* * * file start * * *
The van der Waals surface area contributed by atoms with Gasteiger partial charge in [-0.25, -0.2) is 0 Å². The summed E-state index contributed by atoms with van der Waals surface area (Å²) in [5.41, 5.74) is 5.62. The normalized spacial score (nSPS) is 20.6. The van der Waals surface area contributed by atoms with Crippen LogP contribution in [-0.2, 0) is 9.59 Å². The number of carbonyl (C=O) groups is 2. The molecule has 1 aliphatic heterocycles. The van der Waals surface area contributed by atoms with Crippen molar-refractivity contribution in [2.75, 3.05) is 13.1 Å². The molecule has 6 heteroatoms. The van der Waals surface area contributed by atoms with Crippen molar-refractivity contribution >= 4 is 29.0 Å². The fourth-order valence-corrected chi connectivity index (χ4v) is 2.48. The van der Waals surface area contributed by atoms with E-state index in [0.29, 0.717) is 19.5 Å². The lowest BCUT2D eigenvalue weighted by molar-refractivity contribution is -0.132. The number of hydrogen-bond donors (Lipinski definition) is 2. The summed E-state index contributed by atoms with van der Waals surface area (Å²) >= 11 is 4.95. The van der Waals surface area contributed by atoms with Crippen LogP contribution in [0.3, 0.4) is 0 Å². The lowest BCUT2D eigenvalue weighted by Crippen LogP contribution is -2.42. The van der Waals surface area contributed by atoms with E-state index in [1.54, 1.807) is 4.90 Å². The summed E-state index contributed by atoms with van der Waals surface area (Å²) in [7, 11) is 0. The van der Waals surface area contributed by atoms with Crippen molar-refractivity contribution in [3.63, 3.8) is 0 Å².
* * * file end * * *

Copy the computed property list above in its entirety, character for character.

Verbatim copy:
The van der Waals surface area contributed by atoms with Gasteiger partial charge in [-0.25, -0.2) is 0 Å². The summed E-state index contributed by atoms with van der Waals surface area (Å²) in [5.41, 5.74) is 5.62. The normalized spacial score (nSPS) is 20.6. The van der Waals surface area contributed by atoms with Crippen LogP contribution in [-0.2, 0) is 9.59 Å². The number of carbonyl (C=O) groups is 2. The molecule has 1 aliphatic heterocycles. The van der Waals surface area contributed by atoms with Crippen molar-refractivity contribution in [2.75, 3.05) is 13.1 Å². The molecule has 6 heteroatoms. The van der Waals surface area contributed by atoms with Crippen molar-refractivity contribution >= 4 is 29.0 Å². The fourth-order valence-corrected chi connectivity index (χ4v) is 2.48. The van der Waals surface area contributed by atoms with E-state index in [0.29, 0.717) is 19.5 Å². The lowest BCUT2D eigenvalue weighted by molar-refractivity contribution is -0.132. The number of hydrogen-bond donors (Lipinski definition) is 2. The summed E-state index contributed by atoms with van der Waals surface area (Å²) >= 11 is 4.95. The van der Waals surface area contributed by atoms with Crippen LogP contribution in [0.3, 0.4) is 0 Å². The lowest BCUT2D eigenvalue weighted by Crippen LogP contribution is -2.42. The van der Waals surface area contributed by atoms with E-state index in [1.54, 1.807) is 4.90 Å². The summed E-state index contributed by atoms with van der Waals surface area (Å²) in [7, 11) is 0. The van der Waals surface area contributed by atoms with Crippen molar-refractivity contribution in [3.63, 3.8) is 0 Å².